|Publication number||US7641125 B2|
|Application number||US 11/294,639|
|Publication date||Jan 5, 2010|
|Filing date||Dec 5, 2005|
|Priority date||Apr 29, 2005|
|Also published as||CA2603928A1, CA2603928C, US20060243814, WO2006118782A2, WO2006118782A3|
|Publication number||11294639, 294639, US 7641125 B2, US 7641125B2, US-B2-7641125, US7641125 B2, US7641125B2|
|Inventors||Julian Douglas Tyldesley Rimmer, Richard James Steinburg, Nabil Sabet, Davis John Dyck, Andrew Garth McCorrister, Alfred Theodor Dyck, Jerry M. Sipes|
|Original Assignee||E.H. Price Ltd.|
|Export Citation||BiBTeX, EndNote, RefMan|
|Patent Citations (43), Referenced by (5), Classifications (10), Legal Events (4)|
|External Links: USPTO, USPTO Assignment, Espacenet|
This application claims priority under 35 U.S.C. § 119(e) to U.S. Provisional Patent Application Ser. No. 60/676,697, filed in of the United States Patent and Trademark Office on Apr. 29, 2005, the disclosure of which is hereby incorporated by reference.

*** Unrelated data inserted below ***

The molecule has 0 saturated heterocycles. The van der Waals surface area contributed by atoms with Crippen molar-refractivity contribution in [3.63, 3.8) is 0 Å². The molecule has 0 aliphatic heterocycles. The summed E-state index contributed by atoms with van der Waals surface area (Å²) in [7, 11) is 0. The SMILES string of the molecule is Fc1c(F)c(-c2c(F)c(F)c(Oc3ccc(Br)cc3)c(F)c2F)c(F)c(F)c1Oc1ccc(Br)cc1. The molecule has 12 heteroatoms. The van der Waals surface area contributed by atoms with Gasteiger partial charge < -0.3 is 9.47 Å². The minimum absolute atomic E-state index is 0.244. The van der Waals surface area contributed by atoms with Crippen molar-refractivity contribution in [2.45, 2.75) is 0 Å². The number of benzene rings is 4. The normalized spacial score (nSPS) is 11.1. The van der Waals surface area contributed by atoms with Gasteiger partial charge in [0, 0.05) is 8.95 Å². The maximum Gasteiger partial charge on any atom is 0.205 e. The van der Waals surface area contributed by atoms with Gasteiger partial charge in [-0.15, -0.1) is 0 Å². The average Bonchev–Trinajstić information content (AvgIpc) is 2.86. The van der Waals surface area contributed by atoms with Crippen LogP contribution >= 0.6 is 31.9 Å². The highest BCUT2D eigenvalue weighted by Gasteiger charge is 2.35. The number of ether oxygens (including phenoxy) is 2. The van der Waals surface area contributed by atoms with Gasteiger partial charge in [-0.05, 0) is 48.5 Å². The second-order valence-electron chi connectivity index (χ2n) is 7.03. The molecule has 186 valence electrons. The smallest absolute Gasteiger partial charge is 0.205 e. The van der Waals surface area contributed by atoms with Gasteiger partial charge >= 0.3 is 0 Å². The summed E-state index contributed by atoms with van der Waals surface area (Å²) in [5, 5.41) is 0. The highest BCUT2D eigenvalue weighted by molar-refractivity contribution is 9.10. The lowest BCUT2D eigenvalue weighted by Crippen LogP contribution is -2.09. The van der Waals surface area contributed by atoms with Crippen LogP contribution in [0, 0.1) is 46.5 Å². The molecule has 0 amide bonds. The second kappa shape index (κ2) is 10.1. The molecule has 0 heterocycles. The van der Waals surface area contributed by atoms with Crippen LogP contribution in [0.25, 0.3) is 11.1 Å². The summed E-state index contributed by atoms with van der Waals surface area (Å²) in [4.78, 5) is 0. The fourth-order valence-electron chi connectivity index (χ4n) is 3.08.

This invention relates to variable air volume (VAV) ceiling diffusers and more particularly to a thermally powered VAV ceiling diffuser.
Thermal powered VAV ceiling diffusers are widely used in HVAC systems to control the temperature within an occupied space. The VAV ceiling diffuser is connected to a heating and cooling duct of the HVAC system. The heating and cooling duct supplies either warm or cool air to the diffuser. The diffuser has thermal sensors/actuators that sense the temperature of the air supplied in the duct and the temperature of the occupied space. Based on the sensed temperatures, the thermal sensors/actuators drive a linkage that opens and closes a damper to increase or decrease the amount of heating or cooling air supplied to the occupied space in order to maintain a relatively constant temperature in the occupied space.
The prior art discloses a number of thermal powered VAV ceiling diffusers that employ various linkages for controlling the movement of the damper in response to the duct temperature and the room temperature. Because the sensors/actuators provide limited movement, the linkages must be able to translate that limited movement into accurate positioning for the damper in order to control the temperature in the occupied space.